9 December 2011

Warmer weather makes some flowers late bloomers

Posted by kramsayer

Wheat is an example of a plant that needs exposure to cold weather in the winter before flowering in the spring. (Credit: http://www.flickr.com/photos/meganpru/207519162/)

Warmer temperatures have caused some flowers to bloom earlier — but the response isn’t universal. Several species have confounded scientists by showing their colors later in warmer spring weather.

One possible explanation: Flowers that bloom later than expected are remembering warm winter weather, according to research presented Thursday afternoon at the American Geophysical Union’s Fall Meeting.

Scientists who study the timing of plant development have speculated that some plants may not respond to climate change because they use other cues­—like day length—for flowering. Other plants need cold winter weather to flower or sprout from seed. The adaptation—called vernalization—keeps the plants from reproducing in the autumn when they need to wait until spring to sprout.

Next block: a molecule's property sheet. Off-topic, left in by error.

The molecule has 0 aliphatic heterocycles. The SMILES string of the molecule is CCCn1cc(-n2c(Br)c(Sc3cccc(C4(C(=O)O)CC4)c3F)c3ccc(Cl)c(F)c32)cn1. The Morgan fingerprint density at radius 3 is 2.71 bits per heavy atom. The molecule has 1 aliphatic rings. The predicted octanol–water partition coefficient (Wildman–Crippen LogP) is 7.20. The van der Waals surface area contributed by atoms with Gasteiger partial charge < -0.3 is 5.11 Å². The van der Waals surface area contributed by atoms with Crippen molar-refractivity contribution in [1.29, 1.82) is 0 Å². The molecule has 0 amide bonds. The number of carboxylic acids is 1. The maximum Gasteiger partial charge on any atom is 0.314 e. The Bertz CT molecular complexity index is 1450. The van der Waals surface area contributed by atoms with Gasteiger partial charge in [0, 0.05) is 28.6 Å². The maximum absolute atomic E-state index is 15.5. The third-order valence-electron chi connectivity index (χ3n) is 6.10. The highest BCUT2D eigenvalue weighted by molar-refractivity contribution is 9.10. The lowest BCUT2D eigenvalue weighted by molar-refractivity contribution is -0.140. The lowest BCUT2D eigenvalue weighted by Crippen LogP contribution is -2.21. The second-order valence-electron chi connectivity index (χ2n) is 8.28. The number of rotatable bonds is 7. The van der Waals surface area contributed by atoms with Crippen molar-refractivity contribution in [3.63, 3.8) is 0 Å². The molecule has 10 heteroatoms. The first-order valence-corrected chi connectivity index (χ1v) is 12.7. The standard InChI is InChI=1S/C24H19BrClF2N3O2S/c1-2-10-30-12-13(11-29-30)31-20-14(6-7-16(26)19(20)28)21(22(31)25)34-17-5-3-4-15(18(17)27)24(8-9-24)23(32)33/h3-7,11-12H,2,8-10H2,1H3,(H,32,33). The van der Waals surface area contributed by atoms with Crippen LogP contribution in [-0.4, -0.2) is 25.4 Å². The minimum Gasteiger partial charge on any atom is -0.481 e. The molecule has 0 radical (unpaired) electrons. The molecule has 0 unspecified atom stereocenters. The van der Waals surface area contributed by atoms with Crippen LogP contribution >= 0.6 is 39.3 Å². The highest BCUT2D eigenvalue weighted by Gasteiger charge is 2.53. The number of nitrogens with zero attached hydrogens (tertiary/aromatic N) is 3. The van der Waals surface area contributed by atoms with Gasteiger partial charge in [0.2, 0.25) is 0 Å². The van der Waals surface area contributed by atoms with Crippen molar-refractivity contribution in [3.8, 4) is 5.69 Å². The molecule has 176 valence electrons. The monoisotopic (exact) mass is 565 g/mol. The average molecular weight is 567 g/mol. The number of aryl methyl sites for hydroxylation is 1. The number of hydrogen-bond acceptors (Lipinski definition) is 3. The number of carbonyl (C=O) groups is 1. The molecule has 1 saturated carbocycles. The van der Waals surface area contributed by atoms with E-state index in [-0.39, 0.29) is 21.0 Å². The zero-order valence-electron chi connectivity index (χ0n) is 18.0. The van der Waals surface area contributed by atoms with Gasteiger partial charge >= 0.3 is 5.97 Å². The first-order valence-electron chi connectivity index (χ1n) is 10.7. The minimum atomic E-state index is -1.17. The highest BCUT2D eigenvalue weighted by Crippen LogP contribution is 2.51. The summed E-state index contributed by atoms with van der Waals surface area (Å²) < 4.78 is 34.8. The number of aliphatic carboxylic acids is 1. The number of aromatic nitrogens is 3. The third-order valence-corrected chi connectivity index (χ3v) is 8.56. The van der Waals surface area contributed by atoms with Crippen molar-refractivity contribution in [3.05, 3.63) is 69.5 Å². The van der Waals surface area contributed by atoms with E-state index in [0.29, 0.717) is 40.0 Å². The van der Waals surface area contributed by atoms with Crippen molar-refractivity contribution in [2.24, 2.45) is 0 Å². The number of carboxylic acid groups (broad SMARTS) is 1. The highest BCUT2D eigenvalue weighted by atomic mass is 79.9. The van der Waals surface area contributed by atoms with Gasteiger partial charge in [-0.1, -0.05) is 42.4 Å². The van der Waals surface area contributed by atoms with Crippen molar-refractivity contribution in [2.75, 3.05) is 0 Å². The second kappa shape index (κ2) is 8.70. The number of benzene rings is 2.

“People have looked at this vernalization response in the lab, but people haven’t tried to look at it using long-term trend observations,” said Benjamin Cook from the NASA Goddard Institute for Space Studies in Maryland.

Cook and his colleagues used a unique, long-term ecological dataset in their study. A father and son had collected flowering times from 384 species in the United Kingdom between 1954 and 2000.

“We could only really do this with this data set,” Cook said during a poster session on plant life-cycle responses to climate.

Of the species in the dataset, 70 did not bloom earlier with a warmer spring. The researchers used a statistical model and found that including fall and winter warming, along with spring warming, explained the behavior of those species.

Plants that needed cold weather to get started were still responding to climate, said Cook. But spring and winter warming effects were pulling the plants in opposite directions. Spring warming makes them flower earlier, but thanks to their survival adaptation, winter warming makes them late out of the gate.

-Sarah Keller is a science communication graduate student at UC Santa Cruz